BIBLE HISTORY DAILY

Egypt’s Forgotten City

Exhibit at Berlin State Museum

Decorated with a relief of Jesus riding on a mule, accompanied by two angels, this piece dates to the sixth or seventh century and was carved into a slab of limestone. The scene represents Jesus’s triumphal entry into Jerusalem on Palm Sunday.
© STAATLICHE MUSEEN ZU BERLIN, SKULP TURENS AMMLUNG UND MUSEUM FüR BYZANTINISCHE KUNST/ANTJE VOIGT

Through September 12, 2021
Berlin State Museums
Berlin, Germany
www.smb.museum

One of the most important religious centers of the ancient world, the city of Akhmim in southern Egypt is presented in the exhibit Akhmim: Egypt’s Forgotten City, currently on display in the James Simon Gallery of the Berlin State Museums.

The city has been known by different names during its 6,000-year history, including Ipu, Panopolis, and the current Akhmim. It was and remains one of the main administrative, religious, and cultural centers of Upper Egypt, famous for its stonemasonry and textile production. In antiquity, it was the main site for the worship of the fertility god Min (later equated by the Greeks with Pan), whose rock-cut temple there was established in the mid-15th century B.C.E. and restored under Ptolemy II (285–246 B.C.E.). A number of well-known figures in Egyptian history came from Akhmim, including Tiye (mother of Akhenaten), Pharaoh Ay, the alchemist and Gnostic mystic Zosimus, the late antique poets Nonnus and Pamprepius, and the poet and grammarian Horapollon. Later, the region was home to vibrant Christian communities, with three large monasteries founded around 360 C.E. by Shenoute of Atripe, who wrote monastic rules that form the foundation of Christian cenobitic (communal) monasticism.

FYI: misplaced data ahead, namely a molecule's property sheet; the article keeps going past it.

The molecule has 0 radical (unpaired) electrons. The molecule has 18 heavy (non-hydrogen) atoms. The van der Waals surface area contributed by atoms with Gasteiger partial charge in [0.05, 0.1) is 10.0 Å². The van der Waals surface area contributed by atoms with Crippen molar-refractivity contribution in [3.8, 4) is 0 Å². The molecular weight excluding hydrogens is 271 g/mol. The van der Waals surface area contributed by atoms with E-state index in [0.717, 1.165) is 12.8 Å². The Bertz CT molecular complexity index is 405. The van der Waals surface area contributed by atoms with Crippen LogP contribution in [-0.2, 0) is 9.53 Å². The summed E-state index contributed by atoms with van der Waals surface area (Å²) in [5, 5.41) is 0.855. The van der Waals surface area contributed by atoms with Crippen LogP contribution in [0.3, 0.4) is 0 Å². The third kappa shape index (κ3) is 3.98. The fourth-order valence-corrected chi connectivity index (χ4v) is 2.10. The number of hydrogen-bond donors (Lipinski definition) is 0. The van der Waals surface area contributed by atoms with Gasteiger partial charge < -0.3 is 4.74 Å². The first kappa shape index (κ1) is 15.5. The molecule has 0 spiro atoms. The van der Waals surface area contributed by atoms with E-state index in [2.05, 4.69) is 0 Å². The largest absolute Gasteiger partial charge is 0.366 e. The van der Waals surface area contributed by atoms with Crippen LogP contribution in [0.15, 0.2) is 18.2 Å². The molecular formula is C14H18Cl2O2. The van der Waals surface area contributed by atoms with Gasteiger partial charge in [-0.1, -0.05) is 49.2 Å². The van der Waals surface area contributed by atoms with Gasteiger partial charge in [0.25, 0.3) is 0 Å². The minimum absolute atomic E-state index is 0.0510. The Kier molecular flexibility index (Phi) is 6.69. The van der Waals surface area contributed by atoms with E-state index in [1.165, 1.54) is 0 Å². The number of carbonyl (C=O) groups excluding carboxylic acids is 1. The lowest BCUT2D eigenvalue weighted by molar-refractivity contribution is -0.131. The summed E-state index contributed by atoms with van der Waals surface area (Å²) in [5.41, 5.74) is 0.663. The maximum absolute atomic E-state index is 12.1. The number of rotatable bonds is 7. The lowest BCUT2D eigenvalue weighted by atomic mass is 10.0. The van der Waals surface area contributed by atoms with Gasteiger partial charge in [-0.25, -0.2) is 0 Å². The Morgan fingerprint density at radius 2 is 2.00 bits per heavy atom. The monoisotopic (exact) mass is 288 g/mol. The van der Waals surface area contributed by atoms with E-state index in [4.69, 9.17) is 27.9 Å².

Built mostly in mudbrick, the ancient city has almost completely disappeared, although the stone temples were dismantled and reused by later generations. What survives is now dispersed in museums around the globe. To tell the city’s layered history, the exhibit brings together some 170 artifacts of statuary, furniture, textiles, manuscripts, pottery, and other objects of daily use that recreate a region and city of deep religious, political, and cultural significance throughout Egypt’s history.

Among the artifacts on display is a sixth-or seventh-century slab of limestone decorated with a relief of Jesus riding on a mule, accompanied by two angels. The scene represents Jesus’s triumphal entry into Jerusalem on Palm Sunday.

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Monks at Work: Ideals and Reality in Early Egyptian Monasticism by Dana Robinson

Monotheism: The Egyptian roots
by James P. Allen

The Monotheism of the Heretic Pharaoh: Precursor of Mosiac monotheism or Egyptian anomaly? by Donald B. Redford

Coptic: Egypt’s Christian Language
by Leo Depuydt

The First Peace Treaty Between Israel and Egypt: 3000 year old treaty sealed by marriage of Pharaoh’s daughter to King Solomon.
by Abraham Malamat

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